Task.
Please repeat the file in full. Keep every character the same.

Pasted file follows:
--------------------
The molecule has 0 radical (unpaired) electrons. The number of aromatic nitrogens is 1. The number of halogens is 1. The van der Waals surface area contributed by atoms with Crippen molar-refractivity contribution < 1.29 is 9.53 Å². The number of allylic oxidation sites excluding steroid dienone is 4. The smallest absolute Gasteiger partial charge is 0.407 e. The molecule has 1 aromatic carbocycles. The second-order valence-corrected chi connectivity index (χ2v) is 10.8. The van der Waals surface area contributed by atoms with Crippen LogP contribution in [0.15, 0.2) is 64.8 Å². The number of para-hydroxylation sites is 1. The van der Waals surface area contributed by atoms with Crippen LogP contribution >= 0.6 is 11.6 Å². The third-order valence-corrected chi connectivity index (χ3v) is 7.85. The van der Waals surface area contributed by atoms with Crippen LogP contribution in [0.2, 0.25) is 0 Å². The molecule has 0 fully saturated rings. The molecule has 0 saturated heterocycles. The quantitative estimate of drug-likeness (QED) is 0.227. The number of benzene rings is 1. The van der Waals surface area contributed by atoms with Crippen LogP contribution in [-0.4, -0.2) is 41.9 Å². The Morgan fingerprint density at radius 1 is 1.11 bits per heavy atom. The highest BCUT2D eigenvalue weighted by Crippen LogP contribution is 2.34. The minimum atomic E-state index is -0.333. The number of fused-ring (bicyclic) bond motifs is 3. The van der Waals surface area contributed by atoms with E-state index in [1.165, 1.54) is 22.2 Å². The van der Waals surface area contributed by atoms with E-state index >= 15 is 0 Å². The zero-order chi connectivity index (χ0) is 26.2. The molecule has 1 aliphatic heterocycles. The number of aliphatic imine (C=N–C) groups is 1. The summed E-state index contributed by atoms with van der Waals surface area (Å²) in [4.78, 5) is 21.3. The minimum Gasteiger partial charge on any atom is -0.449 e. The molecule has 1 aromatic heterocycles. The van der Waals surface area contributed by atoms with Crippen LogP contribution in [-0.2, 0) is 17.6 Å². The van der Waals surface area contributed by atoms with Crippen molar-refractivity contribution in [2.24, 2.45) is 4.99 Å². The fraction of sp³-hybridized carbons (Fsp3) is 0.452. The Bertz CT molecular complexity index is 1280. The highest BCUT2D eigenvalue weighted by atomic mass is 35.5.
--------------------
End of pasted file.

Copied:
The molecule has 0 radical (unpaired) electrons. The number of aromatic nitrogens is 1. The number of halogens is 1. The van der Waals surface area contributed by atoms with Crippen molar-refractivity contribution < 1.29 is 9.53 Å². The number of allylic oxidation sites excluding steroid dienone is 4. The smallest absolute Gasteiger partial charge is 0.407 e. The molecule has 1 aromatic carbocycles. The second-order valence-corrected chi connectivity index (χ2v) is 10.8. The van der Waals surface area contributed by atoms with Crippen LogP contribution in [0.15, 0.2) is 64.8 Å². The number of para-hydroxylation sites is 1. The van der Waals surface area contributed by atoms with Crippen LogP contribution >= 0.6 is 11.6 Å². The third-order valence-corrected chi connectivity index (χ3v) is 7.85. The van der Waals surface area contributed by atoms with Crippen LogP contribution in [0.2, 0.25) is 0 Å². The molecule has 0 fully saturated rings. The molecule has 0 saturated heterocycles. The quantitative estimate of drug-likeness (QED) is 0.227. The number of benzene rings is 1. The van der Waals surface area contributed by atoms with Crippen LogP contribution in [-0.4, -0.2) is 41.9 Å². The Morgan fingerprint density at radius 1 is 1.11 bits per heavy atom. The highest BCUT2D eigenvalue weighted by Crippen LogP contribution is 2.34. The minimum atomic E-state index is -0.333. The number of fused-ring (bicyclic) bond motifs is 3. The van der Waals surface area contributed by atoms with E-state index in [1.165, 1.54) is 22.2 Å². The van der Waals surface area contributed by atoms with E-state index >= 15 is 0 Å². The zero-order chi connectivity index (χ0) is 26.2. The molecule has 1 aliphatic heterocycles. The number of aliphatic imine (C=N–C) groups is 1. The summed E-state index contributed by atoms with van der Waals surface area (Å²) in [4.78, 5) is 21.3. The minimum Gasteiger partial charge on any atom is -0.449 e. The molecule has 1 aromatic heterocycles. The van der Waals surface area contributed by atoms with Crippen LogP contribution in [-0.2, 0) is 17.6 Å². The van der Waals surface area contributed by atoms with Crippen molar-refractivity contribution in [2.24, 2.45) is 4.99 Å². The fraction of sp³-hybridized carbons (Fsp3) is 0.452. The Bertz CT molecular complexity index is 1280. The highest BCUT2D eigenvalue weighted by atomic mass is 35.5.